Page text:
NPR Music

Tiny Desk Concerts
3:03 pm
Mon May 5, 2014

Public Service Broadcasting: Tiny Desk Concert

Public Service Broadcasting performs at a Tiny Desk Concert in March 2014.
Jim Tuttle NPR

Originally published on Tue May 6, 2014 9:34 pm

These guys don't speak or sing a word, but each song sends a clear message. Public Service Broadcasting is a duo featuring the nerdy J. Willgoose, Esq. on guitar, banjo and electronics and Wrigglesworth on drums. The source material for the music is British public-service films from roughly the 1940s through the 1960s.

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Tiny Desk Concerts
5:42 am
Sat May 3, 2014

Cian Nugent: Tiny Desk Concert

Cian Nugent performs at a Tiny Desk Concert in February 2014.
Jim Tuttle NPR

Originally published on Sun May 4, 2014 11:20 pm

Cian Nugent doesn't know what he wants to be, and that's OK. The Dublin-based guitarist cut his teeth as a 19-year-old pickin' on the acoustic worlds that John Fahey, Jack Rose and Bert Jansch built.

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The Record
2:38 pm
Fri May 2, 2014

These New Puritans: 'You Have To Be Meticulous'

These New Puritans, from left: Elisa Rodrigues, Thomas Hein, Jack Barnett, George Barnett.
Courtesy of the artist

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A Blog Supreme
3:08 pm
Thu May 1, 2014

Remembering Armando Peraza, An Afro-Cuban Percussion Giant

It's hard to imagine a musical career that included musicians as varied as Charlie Parker, Peggy Lee, George Shearing and Carlos Santana. But such was hand percussionist Armando Peraza's resumé after almost 70 years making music.

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The Record
3:05 am
Thu May 1, 2014

'Illmatic': The Making Of A Classic

Nas in 1994, the year Illmatic was released.
Danny Clinch Courtesy of Sony Legacy

Originally published on Thu May 1, 2014 7:53 am

This summer Nas is traveling the world performing his debut album, Illmatic, in full. The crowds coming out to see him — in Texas, Germany and California — are turning up because the 20-year-old record is an acknowledged classic.

In the early '90s hip-hop was just beginning its takeover of popular music. It was landing on the charts, but more often than not, the songs there were novelties (see: MC Hammer, Vanilla Ice).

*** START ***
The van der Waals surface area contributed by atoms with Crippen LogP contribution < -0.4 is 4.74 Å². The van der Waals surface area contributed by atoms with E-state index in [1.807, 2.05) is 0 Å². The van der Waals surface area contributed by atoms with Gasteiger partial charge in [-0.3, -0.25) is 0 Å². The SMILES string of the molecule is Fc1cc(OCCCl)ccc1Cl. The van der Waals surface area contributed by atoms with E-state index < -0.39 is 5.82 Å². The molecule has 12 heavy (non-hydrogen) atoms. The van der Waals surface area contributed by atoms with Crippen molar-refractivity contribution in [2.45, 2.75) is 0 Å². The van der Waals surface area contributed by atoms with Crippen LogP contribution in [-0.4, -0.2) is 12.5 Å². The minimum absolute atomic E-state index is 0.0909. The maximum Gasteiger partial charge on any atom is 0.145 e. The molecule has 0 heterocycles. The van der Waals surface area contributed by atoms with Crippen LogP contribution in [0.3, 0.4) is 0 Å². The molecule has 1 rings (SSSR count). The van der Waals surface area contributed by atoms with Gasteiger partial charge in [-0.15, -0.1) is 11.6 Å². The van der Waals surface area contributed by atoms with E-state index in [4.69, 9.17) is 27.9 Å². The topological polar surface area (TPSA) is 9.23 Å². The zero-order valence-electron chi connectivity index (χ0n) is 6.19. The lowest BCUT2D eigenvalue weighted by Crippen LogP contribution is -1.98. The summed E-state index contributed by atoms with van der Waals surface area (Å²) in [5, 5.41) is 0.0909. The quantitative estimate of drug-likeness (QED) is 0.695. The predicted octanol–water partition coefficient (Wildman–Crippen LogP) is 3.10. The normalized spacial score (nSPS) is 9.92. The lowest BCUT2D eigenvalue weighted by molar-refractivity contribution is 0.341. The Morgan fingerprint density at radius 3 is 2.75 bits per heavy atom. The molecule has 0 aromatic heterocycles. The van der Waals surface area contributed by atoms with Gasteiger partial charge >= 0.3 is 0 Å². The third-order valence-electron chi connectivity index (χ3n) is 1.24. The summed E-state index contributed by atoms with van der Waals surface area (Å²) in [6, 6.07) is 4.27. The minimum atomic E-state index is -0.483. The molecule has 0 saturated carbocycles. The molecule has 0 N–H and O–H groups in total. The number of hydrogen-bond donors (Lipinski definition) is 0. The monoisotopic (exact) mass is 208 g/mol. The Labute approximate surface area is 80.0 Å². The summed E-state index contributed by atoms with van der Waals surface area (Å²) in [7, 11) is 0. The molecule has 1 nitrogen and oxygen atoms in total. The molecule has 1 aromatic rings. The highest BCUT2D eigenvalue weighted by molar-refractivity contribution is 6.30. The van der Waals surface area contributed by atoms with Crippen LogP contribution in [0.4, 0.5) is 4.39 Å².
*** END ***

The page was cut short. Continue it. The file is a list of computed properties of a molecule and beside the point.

For the people who took hip-hop seriously, and especially the fans in rap's hometown of New York City, this was a problem.

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The Record
2:59 am
Thu May 1, 2014

Minya Oh: 'I Was Never Gonna Not Want To Listen To This'

Minya Oh, who reviewed Illmatic in The Source in 1994 under the pen name Shortie and is now a radio personality on New York's Hot 97 who goes by Miss Info. Here she poses for a portrait backstage at a vitaminwater Fader uncapped event in 2012.
Roger Kisby Getty Images

Originally published on Thu May 1, 2014 9:12 am

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The Thistle & Shamrock
4:20 pm
Wed April 30, 2014

The Thistle & Shamrock: Len Graham

Len Graham.
Courtesy of the artist

Fiona Ritchie meets Len Graham, the legendary singer and song collector from Northern Ireland, to chat about the connections between Scotland, Ireland and Appalachia, with plenty of time for a song or three.

Copyright 2014 NPR. To see more, visit http://www.npr.org/.

Deceptive Cadence
3:26 pm
Wed April 30, 2014

Coming Soon To Colorado: Wolfgang And Weed

The Colorado Symphony's Jerry Garcia Symphonic Celebration concert at Red Rocks Amphitheatre outside Denver last summer. If you squint, you can see a cloud of something that's probably not pot smoke.
Matt Korona Courtesy of the Colorado Symphony

Originally published on Wed April 30, 2014 3:34 pm

Colorado Symphony patrons — if they aren't already — are about to have the option of being Rocky Mountain high.

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A Blog Supreme
1:54 pm
Wed April 30, 2014

How Japan Came To Love Jazz

U.S. servicemen and their Japanese partners dance to jazz tunes in the newly opened Tokyo nightclub Oasis of the Ginza, circa 1945.
Keystone Getty Images

Originally published on Wed April 30, 2014 2:04 pm

If you've witnessed a headlining performance from pianists Toshiko Akiyoshi or Hiromi, visited a "jazu kissa" cafe where records are spun and coffee poured, or read nearly any work by author Haruki Murakami, then you probably have a sense that Japan has taken well to jazz music.

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The Record
11:45 am
Wed April 30, 2014

Hear Four Musicians Talk About What Moves Them

NPR Music's Ann Powers (right) interviews musicians (from left) Mike McCready of Pearl Jam, Alynda Lee Segarra of Hurray for the Riff Raff, Sharon Jones and Meshell Ndegeocello at the EMP Pop Conference in Seattle.
Brady Harvey

Originally published on Wed April 30, 2014 12:42 pm

  • Sharon Jones, Mike McCready, Meshell Ndegocello And Alynda Lee Segarra On Stage

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